Moneyball is a movie in fact, and not the glued-together ball of $74 in change that my father threw at me when I decided not to play sports. I jest of course (It was probably more like $25 in change. ZING!) I didn’t see Moneyball in theaters back in the fall, but I knew that I would eventually watch it on DVD because it would get some Oscar buzz. Starring Brad Pitt and Jonah Hill, Moneyball is the story of how statistics changed baseball forever. Math AND sports? That is a tall order indeed for this guy. Nevertheless, I sallied forth.
Ok, so there is a good chance that my summary will turn into an unintended parody, so bear with me sports fans. Brad Pitt plays Billy Beane, who in 1980 decided to forgo a full ride at Stanford in order to play for the New York Mets. After a series of missteps and disappointments, Beane is traded from team to team until we find him in present day (2001) as General Manager of the Oakland A’s. Beane is struggling with how to improve Oakland’s next season with a limited budget and the loss of three star players. He then discovers Peter Brand (Jonah Hill), who uses an economical eye in valuing players’ worth. Beane hires Brand and together they put together a new Oakland A’s based on this system. Beane’s methods are met with a lot of criticism and opposition, and early on in the season, the A’s don’t seem to be improving. Eventually the method pays off, leading the A’s to a 20-game winning streak. Sadly, this phenomenon doesn’t mean anything in the postseason, where they lost to the Minnesota Twins.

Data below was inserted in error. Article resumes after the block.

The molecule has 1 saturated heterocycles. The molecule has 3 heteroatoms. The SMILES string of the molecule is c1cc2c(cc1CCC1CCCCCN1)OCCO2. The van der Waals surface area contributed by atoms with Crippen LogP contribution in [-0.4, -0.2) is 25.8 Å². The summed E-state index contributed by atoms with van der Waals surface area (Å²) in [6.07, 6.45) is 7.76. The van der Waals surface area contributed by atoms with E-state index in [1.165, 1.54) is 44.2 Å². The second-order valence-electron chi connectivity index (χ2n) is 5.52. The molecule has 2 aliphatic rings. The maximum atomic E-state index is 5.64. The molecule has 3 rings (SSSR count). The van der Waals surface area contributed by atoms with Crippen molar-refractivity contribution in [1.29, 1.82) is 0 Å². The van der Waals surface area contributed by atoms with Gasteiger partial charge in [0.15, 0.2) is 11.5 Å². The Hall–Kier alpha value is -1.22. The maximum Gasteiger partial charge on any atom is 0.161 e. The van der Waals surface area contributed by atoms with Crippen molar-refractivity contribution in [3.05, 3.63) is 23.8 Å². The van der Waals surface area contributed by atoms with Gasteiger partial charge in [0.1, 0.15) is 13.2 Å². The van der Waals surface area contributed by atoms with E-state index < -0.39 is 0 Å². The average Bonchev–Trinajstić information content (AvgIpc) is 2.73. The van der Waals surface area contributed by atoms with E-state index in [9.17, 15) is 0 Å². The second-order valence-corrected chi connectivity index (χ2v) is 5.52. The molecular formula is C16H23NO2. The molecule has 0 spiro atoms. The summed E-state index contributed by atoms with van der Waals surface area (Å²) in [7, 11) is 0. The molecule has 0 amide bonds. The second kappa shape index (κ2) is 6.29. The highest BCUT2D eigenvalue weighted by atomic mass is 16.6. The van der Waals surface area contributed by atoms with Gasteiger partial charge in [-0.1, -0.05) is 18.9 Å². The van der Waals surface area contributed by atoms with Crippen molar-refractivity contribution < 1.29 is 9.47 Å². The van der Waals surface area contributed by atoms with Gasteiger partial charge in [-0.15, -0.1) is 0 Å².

All logistics aside, Moneyball is a great underdog film. Billy Beane seems to be one of the unluckiest guys in baseball, but his sabermetric approach to the game became his legacy. Brad Pitt played Beane in a very Brad Pitt fashion, no complaints or praises there. Oddly enough, I was most impressed with Jonah Hill. Hill is most known for the Judd Apatow School of comedic films, where sex, drug and fart jokes run rampant. It was refreshing to see him blend into the role of Peter Brand as effortlessly as he did. Place another one of his peers in that role, say Seth Rogan, and it could’ve been disastrous. (Though 50/50 was a good movie, check it out if you haven’t already.) Overall, I would say that Moneyball is one of the classic sports films that a non-sports fan like me can appreciate.
Final Grade: B+